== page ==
A Brno court has sentenced six members of the far-right Workers’ Party of Social Justice for committing acts of hate speech at a May 1 gathering in the city a year ago. Party leader Tomáš Vandas received a suspended sentence and a fine of 25,000 crowns, while five other party members got similar punishments. Mr. Vandas, who is the election leader of the Workers’ Party for Social Justice, was formerly the head of the far-right Workers’ Party. That party was banned by the Czech Constitutional Court in February.
In this week’s Spotlight we focus on a small exhibition at the City of Prague museum which aims to cast some light on the centuries old links between Czechs and Vietnamese and the culture of the large Vietnamese community in the capital. The exhibition "Vietnam in Prague" is running at the City of Prague museum until mid-September. Organisers say the number of visits has already exceeded their expectations.
Speakers at a commemorative meeting at the site of a former World War II
ghetto at Terezín in central Bohemia have warned of a rise in neo-Nazism
and racism in the Czech Republic. The director of the Terezín Memorial,
Jan Munk, said that today the victims were Romanies; next will be Jews,
then other people. He said as a Jew and a citizen he felt threatened by
neo-Nazism, and called on state bodies to take greater action against the
danger. Some of Prime Minister Jan Fischer’s own family members were
killed after being interned at Terezín. He said at Sunday’s ceremony
that he had been disappointed by the results of a mock election held in
Czech schools which suggested over 7 percent of 15- to 19-year-olds would
support the far-right Workers’ Party of Social Justice. Mr Fischer said
the area of values was being emptied out in Europe, thanks to an
over-emphasis on so-called real politics; this area was being left to
who are against freedom and democracy, he said.
Around 144,000 Jews were sent to Terezín (Theresienstadt) by the Nazis during the war. Fewer than 17,300 survived. Around 1,000 people attended Sunday’s commemorative meeting, which was the 64th.
A Vietnamese man committed suicide after killing a compatriot in the north-western town of Kadaň on Saturday morning. The killer also attacked and severely injured a Vietnamese woman, police said. The incident took place in a shop rented by the two victims. After carrying out the attack the man set himself on fire and stabbed himself, dying of his injuries. Police said they were trying to establish a motive for the crime.
Czech Radio opened its doors to the general public on Saturday for its annual open day. Visitors enjoyed a rare opportunity to see the station’s studio building on Římská St, as well as the adjoining historic Czech Radio building on Vinohradská St, which has mostly been reopened after an extensive renovation job. The open day was part of a Celebration of Prague day organised by the city authorities.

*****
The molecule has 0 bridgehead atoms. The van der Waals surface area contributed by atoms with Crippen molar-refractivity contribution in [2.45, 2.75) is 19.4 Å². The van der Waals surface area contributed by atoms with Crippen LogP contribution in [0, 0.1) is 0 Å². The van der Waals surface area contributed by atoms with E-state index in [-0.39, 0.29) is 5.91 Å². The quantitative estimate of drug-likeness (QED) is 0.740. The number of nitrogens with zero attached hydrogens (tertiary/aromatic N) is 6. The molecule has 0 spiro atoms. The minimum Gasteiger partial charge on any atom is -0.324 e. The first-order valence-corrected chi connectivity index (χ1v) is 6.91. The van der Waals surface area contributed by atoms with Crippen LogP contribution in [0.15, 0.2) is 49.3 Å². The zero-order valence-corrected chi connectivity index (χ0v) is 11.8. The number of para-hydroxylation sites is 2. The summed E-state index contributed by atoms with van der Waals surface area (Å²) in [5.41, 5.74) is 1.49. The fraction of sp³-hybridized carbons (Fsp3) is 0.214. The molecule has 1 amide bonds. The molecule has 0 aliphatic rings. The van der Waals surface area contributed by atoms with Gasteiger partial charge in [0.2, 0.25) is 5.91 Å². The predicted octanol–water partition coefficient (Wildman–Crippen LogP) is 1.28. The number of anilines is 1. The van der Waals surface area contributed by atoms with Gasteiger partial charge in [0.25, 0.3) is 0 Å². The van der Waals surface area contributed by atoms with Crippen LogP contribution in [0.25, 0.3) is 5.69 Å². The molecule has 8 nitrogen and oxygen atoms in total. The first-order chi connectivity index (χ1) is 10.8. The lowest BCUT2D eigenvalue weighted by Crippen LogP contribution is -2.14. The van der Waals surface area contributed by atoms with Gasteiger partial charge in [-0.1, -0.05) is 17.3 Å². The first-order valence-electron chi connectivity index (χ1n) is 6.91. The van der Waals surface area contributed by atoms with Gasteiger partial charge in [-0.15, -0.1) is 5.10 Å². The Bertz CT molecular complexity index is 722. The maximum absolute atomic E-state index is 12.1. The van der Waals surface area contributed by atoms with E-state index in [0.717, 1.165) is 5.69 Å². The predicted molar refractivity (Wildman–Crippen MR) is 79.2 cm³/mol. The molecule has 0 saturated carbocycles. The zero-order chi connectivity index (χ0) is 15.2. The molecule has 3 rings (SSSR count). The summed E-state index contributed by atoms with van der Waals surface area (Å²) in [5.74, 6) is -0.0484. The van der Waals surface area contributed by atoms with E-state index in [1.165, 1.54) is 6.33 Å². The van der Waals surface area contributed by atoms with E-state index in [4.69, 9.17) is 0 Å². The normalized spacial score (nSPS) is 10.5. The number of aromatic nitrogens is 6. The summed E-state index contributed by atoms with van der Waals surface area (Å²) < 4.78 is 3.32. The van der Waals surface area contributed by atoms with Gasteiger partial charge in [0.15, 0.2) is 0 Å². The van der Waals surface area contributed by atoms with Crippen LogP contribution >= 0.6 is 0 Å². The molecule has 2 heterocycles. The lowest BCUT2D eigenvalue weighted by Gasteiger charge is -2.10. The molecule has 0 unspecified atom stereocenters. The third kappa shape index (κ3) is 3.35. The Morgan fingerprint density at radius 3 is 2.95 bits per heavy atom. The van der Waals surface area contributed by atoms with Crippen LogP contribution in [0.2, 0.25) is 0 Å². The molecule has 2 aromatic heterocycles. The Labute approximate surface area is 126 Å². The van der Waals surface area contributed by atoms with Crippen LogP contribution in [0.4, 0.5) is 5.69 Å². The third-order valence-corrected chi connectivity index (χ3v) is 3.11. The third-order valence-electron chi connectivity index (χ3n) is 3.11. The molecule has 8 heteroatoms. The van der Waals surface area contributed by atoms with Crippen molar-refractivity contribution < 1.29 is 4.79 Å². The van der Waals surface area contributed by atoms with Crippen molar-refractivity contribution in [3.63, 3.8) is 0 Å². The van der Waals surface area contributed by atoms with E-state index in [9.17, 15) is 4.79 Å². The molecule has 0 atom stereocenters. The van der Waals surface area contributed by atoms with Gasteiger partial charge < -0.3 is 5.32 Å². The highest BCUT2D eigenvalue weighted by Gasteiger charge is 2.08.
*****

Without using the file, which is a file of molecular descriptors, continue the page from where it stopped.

The trial has begun of four men accused of a firebomb attack on a Romany
family’s home that left a small child fighting for her life. The four
accused of throwing three petrol bombs into the house in the north
town of Vítkov in April last year. Many people in the Czech Republic were
shocked by the attack, which left Natálka Siváková, who is now three,
with burns on 80 percent of her body. Her parents were also injured.
The accused, believed to be neo-Nazis, could face 15 years or more in jail if found guilty of multiple charges of attempted racially motivated murder. The trial is expected to last for up to one month.
The trial of four defendants accused of racially-motivated attempted murder in an attack on a Romany family last year began under tight security on Tuesday in the city of Ostrava. Last year on the night of April 19th they are suspected of having firebombed the family’s residence, using Molotov cocktails. Three people were injured, including a toddler who suffered severe burns and barely survived. If found guilty, the four accused could face up to 15 years in prison or even receive exemplary sentences of life behind bars.
Activities of right-wing extremists have dropped in the first three months of this year, according to a report by the Czech intelligence service, or BIS, released on Thursday. While the decrease is attributed to the ban of the far-right Workers’ Party, authorities says better police work has also curbed extremism-related crime.
Around 100 members of the far-right Workers’ Party of Social Justice, which evolved from the banned Workers’ Party, gathered at Prague’s náměstí Jiřího z Poděbrad square on Saturday. They dispersed after half an hour after organisers abandoned the idea of going on a march. Meanwhile, an estimated 200 anarchists congregated in the downtown area before moving on to one of the islands on the River Vltava. Police said they had withdrawn extra officers that had been drafted in when the gatherings, which they had assessed as potential flashpoints, passed off peacefully.
The number of people charged with extremist activities in the Czech Republic was 50 percent higher 2009 than in the previous year, according to a report Interior Minister Martin Pecina presented to the government on Monday. However, the number of recorded extremist crimes fell by about a fifth last year in comparison with 2008. Some 256 extremist crimes were recorded in 2009, representing 0.07 percent of all crimes dealt with by the Czech police. Most of those charged were aged between 21 and 39. The report found that more secondary school and third level graduates had faced charges, though it said the increase could not be regarded as a trend.
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